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The silver futures market is split into two different players: the commercials and the non-commercials.
The commercial traders deal with silver primarily through industrial use and production, and through bullion dealing, as silver is more than just a precious metal investment. The white metal is a great heat conductor and very resistant to corrosion. It is a component of jewelry production, and can be found in electrical circuits and wiring, electronic screens, and photographic film.
Bullion dealers and silver producers on the commercial side will generally buy short contracts, because if the price falls and they are positioned to lose revenue on the sale of physical silver, they can hedge their losses by profiting off shorts.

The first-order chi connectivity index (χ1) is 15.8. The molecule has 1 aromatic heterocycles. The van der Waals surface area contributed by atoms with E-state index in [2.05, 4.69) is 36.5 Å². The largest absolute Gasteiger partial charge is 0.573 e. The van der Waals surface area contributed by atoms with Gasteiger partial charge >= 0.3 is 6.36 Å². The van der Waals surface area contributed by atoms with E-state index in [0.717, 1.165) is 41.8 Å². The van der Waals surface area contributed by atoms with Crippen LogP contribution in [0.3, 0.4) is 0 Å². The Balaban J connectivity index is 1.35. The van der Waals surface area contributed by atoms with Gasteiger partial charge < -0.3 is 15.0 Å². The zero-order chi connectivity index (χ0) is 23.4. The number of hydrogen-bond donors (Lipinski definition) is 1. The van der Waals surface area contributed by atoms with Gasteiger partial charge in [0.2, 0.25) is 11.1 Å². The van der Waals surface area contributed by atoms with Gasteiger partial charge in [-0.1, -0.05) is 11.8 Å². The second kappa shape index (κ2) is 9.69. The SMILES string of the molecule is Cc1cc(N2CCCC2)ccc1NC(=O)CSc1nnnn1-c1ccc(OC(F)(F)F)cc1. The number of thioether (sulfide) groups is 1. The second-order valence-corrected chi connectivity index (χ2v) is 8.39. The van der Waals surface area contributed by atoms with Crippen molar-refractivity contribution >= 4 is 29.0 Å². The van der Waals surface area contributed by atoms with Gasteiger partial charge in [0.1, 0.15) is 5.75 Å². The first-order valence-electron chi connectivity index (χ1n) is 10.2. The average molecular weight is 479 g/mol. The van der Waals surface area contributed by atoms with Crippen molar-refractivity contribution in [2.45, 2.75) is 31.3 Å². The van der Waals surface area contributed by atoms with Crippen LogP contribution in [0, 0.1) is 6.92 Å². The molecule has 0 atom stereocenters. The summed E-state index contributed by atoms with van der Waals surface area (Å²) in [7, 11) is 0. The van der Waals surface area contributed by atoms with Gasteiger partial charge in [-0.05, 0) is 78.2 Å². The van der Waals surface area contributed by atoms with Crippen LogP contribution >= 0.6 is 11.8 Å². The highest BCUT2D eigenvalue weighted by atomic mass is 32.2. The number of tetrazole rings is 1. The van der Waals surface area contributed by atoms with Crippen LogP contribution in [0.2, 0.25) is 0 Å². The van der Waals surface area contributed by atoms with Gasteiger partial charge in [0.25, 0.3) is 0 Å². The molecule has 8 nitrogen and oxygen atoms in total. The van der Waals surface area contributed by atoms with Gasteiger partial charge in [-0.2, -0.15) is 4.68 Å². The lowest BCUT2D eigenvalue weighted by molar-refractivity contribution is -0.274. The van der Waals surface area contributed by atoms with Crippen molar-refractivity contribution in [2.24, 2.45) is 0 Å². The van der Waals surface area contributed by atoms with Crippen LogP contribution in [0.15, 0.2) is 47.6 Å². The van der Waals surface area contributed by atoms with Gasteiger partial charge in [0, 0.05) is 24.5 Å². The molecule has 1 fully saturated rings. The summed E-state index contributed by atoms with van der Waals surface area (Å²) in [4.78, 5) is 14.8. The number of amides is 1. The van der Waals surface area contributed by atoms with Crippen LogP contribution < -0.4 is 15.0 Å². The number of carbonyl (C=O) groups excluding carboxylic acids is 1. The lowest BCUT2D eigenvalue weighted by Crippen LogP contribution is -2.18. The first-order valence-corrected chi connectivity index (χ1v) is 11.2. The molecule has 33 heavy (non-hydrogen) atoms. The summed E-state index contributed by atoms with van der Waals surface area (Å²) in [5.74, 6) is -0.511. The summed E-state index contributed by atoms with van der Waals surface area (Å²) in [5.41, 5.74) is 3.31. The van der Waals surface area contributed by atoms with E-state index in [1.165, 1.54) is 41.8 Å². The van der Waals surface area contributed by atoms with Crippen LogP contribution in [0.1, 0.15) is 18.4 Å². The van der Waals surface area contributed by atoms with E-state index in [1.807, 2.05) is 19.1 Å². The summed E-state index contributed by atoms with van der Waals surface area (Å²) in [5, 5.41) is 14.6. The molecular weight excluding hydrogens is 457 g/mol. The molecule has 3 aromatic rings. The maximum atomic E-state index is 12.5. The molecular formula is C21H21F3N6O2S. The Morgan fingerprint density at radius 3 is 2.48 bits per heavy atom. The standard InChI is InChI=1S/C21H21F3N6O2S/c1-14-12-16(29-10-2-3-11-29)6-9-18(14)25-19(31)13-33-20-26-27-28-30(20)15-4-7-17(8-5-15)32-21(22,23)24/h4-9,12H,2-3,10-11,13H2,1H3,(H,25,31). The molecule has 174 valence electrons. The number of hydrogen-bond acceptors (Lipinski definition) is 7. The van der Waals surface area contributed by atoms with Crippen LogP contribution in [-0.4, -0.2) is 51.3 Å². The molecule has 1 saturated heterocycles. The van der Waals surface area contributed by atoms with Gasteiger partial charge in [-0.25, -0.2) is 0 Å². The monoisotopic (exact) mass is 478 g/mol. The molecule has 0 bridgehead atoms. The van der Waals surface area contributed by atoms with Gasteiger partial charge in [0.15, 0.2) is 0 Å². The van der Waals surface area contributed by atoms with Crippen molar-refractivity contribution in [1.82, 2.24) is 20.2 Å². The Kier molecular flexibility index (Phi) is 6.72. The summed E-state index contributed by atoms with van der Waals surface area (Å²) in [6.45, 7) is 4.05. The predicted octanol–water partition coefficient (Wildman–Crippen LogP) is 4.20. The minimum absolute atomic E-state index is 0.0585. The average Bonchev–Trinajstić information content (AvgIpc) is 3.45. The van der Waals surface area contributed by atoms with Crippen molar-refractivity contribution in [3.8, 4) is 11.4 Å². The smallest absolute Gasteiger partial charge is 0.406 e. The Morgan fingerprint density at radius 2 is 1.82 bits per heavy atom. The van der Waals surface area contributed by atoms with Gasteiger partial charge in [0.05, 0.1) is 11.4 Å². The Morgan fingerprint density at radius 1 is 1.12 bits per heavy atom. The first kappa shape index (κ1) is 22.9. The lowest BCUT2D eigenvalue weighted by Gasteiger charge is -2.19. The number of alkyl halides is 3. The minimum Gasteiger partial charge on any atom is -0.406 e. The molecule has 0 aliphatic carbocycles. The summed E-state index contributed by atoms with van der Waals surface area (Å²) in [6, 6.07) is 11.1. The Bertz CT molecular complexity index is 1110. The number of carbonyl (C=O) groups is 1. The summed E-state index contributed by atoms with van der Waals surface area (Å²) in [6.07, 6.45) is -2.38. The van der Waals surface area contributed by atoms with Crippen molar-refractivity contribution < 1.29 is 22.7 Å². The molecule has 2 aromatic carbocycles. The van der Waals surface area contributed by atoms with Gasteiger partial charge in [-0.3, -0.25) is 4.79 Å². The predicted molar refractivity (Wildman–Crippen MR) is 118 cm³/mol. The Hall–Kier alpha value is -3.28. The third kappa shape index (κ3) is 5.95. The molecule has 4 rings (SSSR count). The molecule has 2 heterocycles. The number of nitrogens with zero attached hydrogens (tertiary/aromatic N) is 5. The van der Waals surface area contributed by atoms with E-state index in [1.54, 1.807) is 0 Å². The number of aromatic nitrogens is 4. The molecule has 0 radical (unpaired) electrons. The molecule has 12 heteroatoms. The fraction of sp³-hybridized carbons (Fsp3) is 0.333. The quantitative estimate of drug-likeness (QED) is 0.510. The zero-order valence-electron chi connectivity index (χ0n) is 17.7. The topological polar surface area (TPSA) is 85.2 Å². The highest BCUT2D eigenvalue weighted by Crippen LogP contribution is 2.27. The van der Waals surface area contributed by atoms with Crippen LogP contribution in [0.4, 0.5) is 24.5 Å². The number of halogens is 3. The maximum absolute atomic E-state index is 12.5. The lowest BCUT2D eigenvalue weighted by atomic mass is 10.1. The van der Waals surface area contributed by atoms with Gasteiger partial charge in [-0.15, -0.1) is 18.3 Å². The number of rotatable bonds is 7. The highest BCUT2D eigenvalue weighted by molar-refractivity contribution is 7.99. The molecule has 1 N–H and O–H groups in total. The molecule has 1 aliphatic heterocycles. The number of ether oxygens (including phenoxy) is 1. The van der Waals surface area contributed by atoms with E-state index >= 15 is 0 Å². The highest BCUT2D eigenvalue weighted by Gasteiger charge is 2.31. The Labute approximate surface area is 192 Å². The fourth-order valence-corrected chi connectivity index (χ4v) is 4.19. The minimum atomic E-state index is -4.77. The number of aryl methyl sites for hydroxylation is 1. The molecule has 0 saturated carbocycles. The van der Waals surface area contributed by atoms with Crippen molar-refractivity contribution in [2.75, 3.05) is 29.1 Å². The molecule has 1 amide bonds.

Manufacturers who use silver as an industrial input will do the opposite, because if silver prices rise, they will want to offset the climbing expenses by playing the long silver game.
Non-commercial traders, known as the speculators, make up the other side of the silver futures marketplace.
They trade contracts, but will not be as interested in the physical delivery of silver underlying the contract. Instead, they will confine themselves to just trading "paper silver" and try to profit off the value of the contract, which will fluctuate based on the position and the price of physical silver, and adjust their positions accordingly.
These players have a huge impact on silver price movements, and their activity has a very tight correlation with where silver prices trade in the short-term. Here's what their moves are showing us now…